Hooper and Henkel deny a similar progression to their movie. Leatherface just turns up about halfway through the movie, smashes someone in the head with a hammer, and is gone just as quickly; that's his introduction, and there was no hint he would be turning up. The teens just wander into him, and he reacts by killing them, intruders upon his home and property. So many other movies, especially horror movies, are praised for being realistic, but even in those other films, as great as they are, there is a dramatic element. In Jaws, Chief Brody is a hero we can identify with, a family man trying to do his job and protect his community, but he undergoes an arc and overcomes his fears; he grows as a character. Sally Hardesty, even though she makes it through the movie, learns nothing from ordeal. She and her friends stumble into Leatherface's clan by blind luck, and it's only by dumb luck she gets out of it.

The best way to describe The Texas Chain Saw Massacre is by its slice-of-life approach. It's like watching a documentary with no narrator. Nothing is explained, at least not verbally. There's no psychiatrist there to divulge what makes Leatherface tick or reveal his motivations. He's just there, and he just is. In a recent interview, Hooper noted that the word "cannibal" is never uttered in the film, but by putting together visual pieces, it's quite clear that's Leatherface and his company are. By extreme poverty, they have been driven to kill and eat anyone who comes through their territory. They can't afford new furniture, so they fashion lamps and tables out of skeletons. It's never clear how long they've been living like this, but by the number of abandoned cars and trucks they've got, it's been a while. The movie doesn't present these details; we just follow a bunch of people as they find themselves trapped in them.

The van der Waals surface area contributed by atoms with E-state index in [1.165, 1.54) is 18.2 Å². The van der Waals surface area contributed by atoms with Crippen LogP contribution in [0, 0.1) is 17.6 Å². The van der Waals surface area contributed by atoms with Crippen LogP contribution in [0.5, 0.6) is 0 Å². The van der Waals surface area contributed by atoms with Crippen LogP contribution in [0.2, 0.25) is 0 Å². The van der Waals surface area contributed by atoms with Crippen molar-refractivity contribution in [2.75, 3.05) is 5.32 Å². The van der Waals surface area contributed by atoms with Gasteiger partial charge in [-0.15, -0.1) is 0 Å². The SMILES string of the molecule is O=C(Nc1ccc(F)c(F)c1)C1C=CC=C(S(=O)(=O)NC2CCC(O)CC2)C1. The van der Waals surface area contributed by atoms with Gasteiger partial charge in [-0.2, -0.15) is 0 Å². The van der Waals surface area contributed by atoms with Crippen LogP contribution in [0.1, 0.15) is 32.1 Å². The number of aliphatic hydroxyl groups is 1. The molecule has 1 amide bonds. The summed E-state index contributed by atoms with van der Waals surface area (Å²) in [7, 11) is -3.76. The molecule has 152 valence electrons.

From a filmmaking standpoint, the film resembles a documentary. The picture quality is rough and gritty, but in a natural way, and the lighting is harsh. The heat of the sun is palpable, and when a scene is set inside a van or building, it's suffocating. Hooper knows when to cut from a long-tracking shot of his characters to a sudden close-up of Leatherface for maximum shock value. The production design doesn't resemble production design; it looks like a real house with the real trappings a serial killer would furnish it with.

Something that would not continue in subsequent entries in the series, The Texas Chain Saw Massacre refrains from showing blood and gore. There's some blood, dried on the walls and a barely-visible amount sprays Leatherface's apron during one attack, but it's not a gore-fest. The brutality of people clubbed in the skull with a hammer, hung on meat hooks, and run through with a chainsaw is mostly suggested.

The film also has a streak of dark humor, mostly in its contrasts between the hippies and the family. Leatherface and his brothers murder and eat people, but they have their values. They sit at the dinner table, where their corpse-like, wheelchair-bound grandfather sits in the chair of honor. During a chase, Leatherface cuts through a door to get to Sally, and later, he's berated for ruining the door and not having pride in his home. Even inbred cannibals have their standards. Meanwhile, notice how Sally and company treat the invalid Franklin, who also uses a wheelchair: like a nuisance and a burden, ignoring him when possible; when they explore the old house, they go upstairs and laugh while he's left unattended downstairs. As for their trip, checking on grandpa's grave is an excuse for a summer drive.